People who love their work tend to be happier overall in life. Unfortunately most Americans do not fit this mold.
A study released late last summer by nonprofit business research firm The Conference Board found that only 51% of Americans are “overall satisfied” with their jobs. Minnesota had the highest overall job satisfaction rate (58%), displacing Texas as the top state from 2017. Gallup data from the same year did not make the situation sound any better - nearly 70% of American workers are completely disengaged in their jobs and simply show up for the paycheck.
Workplaces of the 21st century force managers and business owners to walk that fine line as to what is the best for the company and what is best for the employees. But there are commonalities among successful companies that consistently rank high in employee satisfaction surveys. Here are four of them.
“Money isn’t everything” is one of the most overused cliches in Western societal history. But that ad nauseam adage has more truth to it than ever in a current economy with strong job numbers and myriad opportunities for talented people.Recognition programs let workers know that their efforts are not being taken for granted and that the bosses are paying attention. Whether its simple company-wide emails acknowledging the hard work of standout employees or formal awards ceremonies, a little recognition goes a long way.
Some of the most iconic songs in American history are about respect (thanks Aretha Franklin and Marvin Gaye). Humans innately want their due regard for accomplishments and even attempts at accomplishing difficult tasks.
Respect is typically measured by office perks and benefits. Netflix and Google are the pioneers of parental leave in the USA; and thus offer employees a perk that is mandated by government in most countries around the world. Ergonomic Office Furniture, comfy lounge furniture, and even company-provided coffee and expresso show you care about the general well-being of your workers.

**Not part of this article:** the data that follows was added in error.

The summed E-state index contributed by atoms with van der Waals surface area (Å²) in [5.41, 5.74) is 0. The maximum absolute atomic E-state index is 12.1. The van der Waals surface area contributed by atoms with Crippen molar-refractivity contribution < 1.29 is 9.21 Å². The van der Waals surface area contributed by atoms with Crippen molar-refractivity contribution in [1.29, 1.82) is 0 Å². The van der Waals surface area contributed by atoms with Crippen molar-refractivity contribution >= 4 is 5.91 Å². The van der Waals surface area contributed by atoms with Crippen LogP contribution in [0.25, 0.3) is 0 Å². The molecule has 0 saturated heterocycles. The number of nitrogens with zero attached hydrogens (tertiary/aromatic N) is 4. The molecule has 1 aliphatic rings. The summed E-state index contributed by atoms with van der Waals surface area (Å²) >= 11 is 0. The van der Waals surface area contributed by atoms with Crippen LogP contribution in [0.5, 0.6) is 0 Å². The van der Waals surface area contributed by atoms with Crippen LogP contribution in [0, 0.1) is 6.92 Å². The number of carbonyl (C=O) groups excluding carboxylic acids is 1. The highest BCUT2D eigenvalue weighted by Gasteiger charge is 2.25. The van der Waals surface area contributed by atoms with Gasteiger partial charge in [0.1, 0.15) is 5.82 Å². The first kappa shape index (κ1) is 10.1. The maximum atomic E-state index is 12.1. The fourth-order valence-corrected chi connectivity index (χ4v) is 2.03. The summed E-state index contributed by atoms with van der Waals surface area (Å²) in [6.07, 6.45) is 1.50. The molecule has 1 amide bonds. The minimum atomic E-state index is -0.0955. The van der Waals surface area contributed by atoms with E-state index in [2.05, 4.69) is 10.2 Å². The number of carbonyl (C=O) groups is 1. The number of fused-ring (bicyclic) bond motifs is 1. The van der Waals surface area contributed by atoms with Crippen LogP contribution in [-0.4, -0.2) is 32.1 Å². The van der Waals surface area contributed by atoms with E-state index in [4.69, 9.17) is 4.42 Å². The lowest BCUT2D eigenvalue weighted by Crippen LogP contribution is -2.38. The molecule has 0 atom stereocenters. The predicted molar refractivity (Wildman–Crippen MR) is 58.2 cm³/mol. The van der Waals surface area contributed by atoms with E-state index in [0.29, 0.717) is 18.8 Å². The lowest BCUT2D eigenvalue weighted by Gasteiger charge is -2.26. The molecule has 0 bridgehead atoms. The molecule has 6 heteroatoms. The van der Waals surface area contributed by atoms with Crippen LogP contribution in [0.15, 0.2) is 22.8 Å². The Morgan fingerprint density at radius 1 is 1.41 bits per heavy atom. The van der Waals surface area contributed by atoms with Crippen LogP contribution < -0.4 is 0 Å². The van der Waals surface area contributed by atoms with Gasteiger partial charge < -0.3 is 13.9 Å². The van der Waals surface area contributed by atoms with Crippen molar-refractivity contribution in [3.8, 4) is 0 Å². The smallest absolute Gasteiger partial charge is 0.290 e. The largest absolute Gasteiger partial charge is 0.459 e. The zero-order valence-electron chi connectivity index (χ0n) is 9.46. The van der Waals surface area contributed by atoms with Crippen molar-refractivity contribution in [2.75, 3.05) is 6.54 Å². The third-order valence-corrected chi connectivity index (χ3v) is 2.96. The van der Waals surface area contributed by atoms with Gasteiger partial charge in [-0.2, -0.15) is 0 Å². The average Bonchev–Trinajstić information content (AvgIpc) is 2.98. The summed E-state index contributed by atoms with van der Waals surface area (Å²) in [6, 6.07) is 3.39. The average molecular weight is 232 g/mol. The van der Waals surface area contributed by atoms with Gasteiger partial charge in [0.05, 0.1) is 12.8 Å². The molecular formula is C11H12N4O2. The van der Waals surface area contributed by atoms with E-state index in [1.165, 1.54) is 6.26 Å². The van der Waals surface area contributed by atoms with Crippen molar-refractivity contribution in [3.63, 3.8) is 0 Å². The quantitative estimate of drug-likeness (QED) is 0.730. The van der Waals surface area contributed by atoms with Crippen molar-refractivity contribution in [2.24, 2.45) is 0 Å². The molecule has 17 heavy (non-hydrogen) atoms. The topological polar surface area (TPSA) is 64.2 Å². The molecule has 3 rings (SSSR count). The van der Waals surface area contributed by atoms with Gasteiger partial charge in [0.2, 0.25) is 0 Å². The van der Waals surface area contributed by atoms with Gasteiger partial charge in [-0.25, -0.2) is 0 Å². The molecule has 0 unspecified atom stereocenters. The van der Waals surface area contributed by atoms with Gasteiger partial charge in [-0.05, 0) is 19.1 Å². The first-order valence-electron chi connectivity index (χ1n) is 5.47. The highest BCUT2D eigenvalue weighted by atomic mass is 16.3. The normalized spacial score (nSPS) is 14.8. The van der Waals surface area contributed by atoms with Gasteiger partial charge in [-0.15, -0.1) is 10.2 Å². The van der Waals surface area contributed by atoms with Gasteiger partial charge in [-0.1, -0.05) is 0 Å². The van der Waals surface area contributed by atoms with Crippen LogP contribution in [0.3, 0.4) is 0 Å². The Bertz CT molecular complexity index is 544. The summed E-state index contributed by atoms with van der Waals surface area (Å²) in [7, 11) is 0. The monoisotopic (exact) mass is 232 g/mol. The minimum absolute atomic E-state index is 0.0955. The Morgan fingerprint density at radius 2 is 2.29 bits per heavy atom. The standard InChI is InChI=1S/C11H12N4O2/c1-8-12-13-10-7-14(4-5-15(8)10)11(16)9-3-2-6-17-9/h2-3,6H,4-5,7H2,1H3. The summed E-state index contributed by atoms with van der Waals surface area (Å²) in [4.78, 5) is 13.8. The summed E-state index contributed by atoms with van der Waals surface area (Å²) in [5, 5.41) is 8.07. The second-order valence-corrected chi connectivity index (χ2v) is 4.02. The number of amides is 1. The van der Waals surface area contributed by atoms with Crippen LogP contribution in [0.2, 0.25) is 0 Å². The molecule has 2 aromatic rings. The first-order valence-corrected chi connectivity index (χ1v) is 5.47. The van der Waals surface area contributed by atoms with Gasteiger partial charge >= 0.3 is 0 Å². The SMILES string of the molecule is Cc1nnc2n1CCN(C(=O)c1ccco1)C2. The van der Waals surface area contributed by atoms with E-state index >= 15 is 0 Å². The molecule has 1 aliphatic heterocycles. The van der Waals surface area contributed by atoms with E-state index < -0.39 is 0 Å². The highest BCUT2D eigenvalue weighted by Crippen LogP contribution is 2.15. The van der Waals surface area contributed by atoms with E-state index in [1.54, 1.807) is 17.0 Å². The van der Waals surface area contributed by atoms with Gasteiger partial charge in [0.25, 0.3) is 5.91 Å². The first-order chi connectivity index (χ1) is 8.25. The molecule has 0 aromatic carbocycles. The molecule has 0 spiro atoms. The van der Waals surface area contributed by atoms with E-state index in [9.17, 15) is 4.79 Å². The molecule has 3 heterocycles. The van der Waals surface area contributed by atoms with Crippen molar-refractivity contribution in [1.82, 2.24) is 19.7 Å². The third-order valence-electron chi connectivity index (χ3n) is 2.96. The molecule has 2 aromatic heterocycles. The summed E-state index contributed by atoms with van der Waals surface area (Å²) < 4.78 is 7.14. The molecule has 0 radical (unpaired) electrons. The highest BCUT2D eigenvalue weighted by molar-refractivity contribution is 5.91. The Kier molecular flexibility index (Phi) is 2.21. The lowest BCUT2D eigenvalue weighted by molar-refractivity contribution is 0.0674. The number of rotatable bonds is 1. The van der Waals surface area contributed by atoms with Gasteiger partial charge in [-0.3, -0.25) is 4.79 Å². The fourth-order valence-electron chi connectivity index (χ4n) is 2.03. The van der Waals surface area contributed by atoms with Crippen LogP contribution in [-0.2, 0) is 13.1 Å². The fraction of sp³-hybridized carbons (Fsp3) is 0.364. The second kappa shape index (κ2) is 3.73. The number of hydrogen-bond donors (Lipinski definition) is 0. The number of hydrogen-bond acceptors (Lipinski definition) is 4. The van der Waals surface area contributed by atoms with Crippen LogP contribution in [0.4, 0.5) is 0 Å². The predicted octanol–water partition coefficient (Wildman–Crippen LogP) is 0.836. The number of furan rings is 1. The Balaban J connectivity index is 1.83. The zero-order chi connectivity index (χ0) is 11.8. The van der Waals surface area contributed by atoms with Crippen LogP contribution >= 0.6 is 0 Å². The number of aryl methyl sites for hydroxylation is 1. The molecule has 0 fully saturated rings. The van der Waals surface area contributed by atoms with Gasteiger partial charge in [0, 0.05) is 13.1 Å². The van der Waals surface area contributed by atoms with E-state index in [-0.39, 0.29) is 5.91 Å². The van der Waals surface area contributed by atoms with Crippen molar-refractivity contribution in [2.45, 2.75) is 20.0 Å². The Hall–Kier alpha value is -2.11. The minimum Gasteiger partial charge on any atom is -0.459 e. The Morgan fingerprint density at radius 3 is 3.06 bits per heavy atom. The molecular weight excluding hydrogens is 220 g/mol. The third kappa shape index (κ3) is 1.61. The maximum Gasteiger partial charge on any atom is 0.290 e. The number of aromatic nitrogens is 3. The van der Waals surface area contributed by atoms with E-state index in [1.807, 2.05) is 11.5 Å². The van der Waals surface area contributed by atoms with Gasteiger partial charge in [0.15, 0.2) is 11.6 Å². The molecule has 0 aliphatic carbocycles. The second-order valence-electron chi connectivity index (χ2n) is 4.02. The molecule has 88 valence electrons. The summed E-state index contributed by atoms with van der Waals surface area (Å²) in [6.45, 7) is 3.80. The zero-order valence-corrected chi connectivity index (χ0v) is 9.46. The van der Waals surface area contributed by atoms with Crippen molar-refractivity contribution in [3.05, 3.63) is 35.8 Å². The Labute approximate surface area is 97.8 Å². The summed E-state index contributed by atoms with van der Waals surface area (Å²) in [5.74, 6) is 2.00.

It takes only one bad apple to destroy the bunch (more cliches). The best way to prevent tainting the workforce is referrals.
A loyal, productive employee is very likely to only refer someone who they know would not only get along with the rest of the team, but who will also do their jobs well. Many U.S. companies offer referral rewards for employees who refer someone that ends up working for a certain period of time.
Employee recruitment and software firm Jobvite found some even more intriguing data on referral hires. 67% of recruiters and human resources personnel said the recruiting process for referrals was both shorter and less expensive. Referral hires stayed with companies for one year or more at a 46% clip, versus only 22% of those hired from job boards, according to Jobvite.
A common characteristic of companies with poor culture ratings on Glassdoor is poor upper management and distant HR teams. San Francisco-based Great Place To Work is responsible for the annual Fortune 100 "Best Companies To Work For" list.JM Family Enterprises (#17 on said list) has a 95% approval rating among its employees. Great Place to Work credits in part JM's "Ask Me Anything" forums. A senior leader at the company hosts an online Q&A that allows employees to ask and/or suggest anything without consequence. These types of events empower employees and let them know they are valuable beyond just their individual responsibilities. Does your office space need a makeover? Contact the experts at Office.eco and we'll work together to create the perfect workspace for your company culture.